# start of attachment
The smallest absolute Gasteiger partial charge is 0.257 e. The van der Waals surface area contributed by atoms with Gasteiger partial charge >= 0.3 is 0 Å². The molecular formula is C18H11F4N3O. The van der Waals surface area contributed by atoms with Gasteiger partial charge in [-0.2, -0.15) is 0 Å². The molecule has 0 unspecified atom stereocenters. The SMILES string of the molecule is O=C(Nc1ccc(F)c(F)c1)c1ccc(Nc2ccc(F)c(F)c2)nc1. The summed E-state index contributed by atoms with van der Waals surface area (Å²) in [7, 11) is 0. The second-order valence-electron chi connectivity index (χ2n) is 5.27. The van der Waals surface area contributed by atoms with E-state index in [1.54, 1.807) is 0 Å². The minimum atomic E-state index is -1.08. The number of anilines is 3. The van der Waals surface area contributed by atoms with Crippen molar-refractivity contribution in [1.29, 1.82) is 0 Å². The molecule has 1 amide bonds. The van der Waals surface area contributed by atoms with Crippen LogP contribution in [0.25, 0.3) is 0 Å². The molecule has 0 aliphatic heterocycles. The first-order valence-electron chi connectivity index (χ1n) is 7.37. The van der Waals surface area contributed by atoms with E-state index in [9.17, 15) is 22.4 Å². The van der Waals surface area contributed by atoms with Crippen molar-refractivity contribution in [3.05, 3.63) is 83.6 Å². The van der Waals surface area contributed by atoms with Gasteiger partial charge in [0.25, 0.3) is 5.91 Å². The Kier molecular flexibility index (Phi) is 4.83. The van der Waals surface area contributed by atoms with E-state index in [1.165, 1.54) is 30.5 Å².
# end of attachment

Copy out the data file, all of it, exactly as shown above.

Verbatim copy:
The smallest absolute Gasteiger partial charge is 0.257 e. The van der Waals surface area contributed by atoms with Gasteiger partial charge >= 0.3 is 0 Å². The molecular formula is C18H11F4N3O. The van der Waals surface area contributed by atoms with Gasteiger partial charge in [-0.2, -0.15) is 0 Å². The molecule has 0 unspecified atom stereocenters. The SMILES string of the molecule is O=C(Nc1ccc(F)c(F)c1)c1ccc(Nc2ccc(F)c(F)c2)nc1. The summed E-state index contributed by atoms with van der Waals surface area (Å²) in [7, 11) is 0. The second-order valence-electron chi connectivity index (χ2n) is 5.27. The van der Waals surface area contributed by atoms with E-state index in [1.54, 1.807) is 0 Å². The minimum atomic E-state index is -1.08. The number of anilines is 3. The van der Waals surface area contributed by atoms with Crippen molar-refractivity contribution in [1.29, 1.82) is 0 Å². The molecule has 1 amide bonds. The van der Waals surface area contributed by atoms with Crippen LogP contribution in [0.25, 0.3) is 0 Å². The molecule has 0 aliphatic heterocycles. The first-order valence-electron chi connectivity index (χ1n) is 7.37. The van der Waals surface area contributed by atoms with E-state index in [9.17, 15) is 22.4 Å². The van der Waals surface area contributed by atoms with Crippen molar-refractivity contribution in [3.05, 3.63) is 83.6 Å². The van der Waals surface area contributed by atoms with Gasteiger partial charge in [0.25, 0.3) is 5.91 Å². The Kier molecular flexibility index (Phi) is 4.83. The van der Waals surface area contributed by atoms with E-state index in [1.165, 1.54) is 30.5 Å².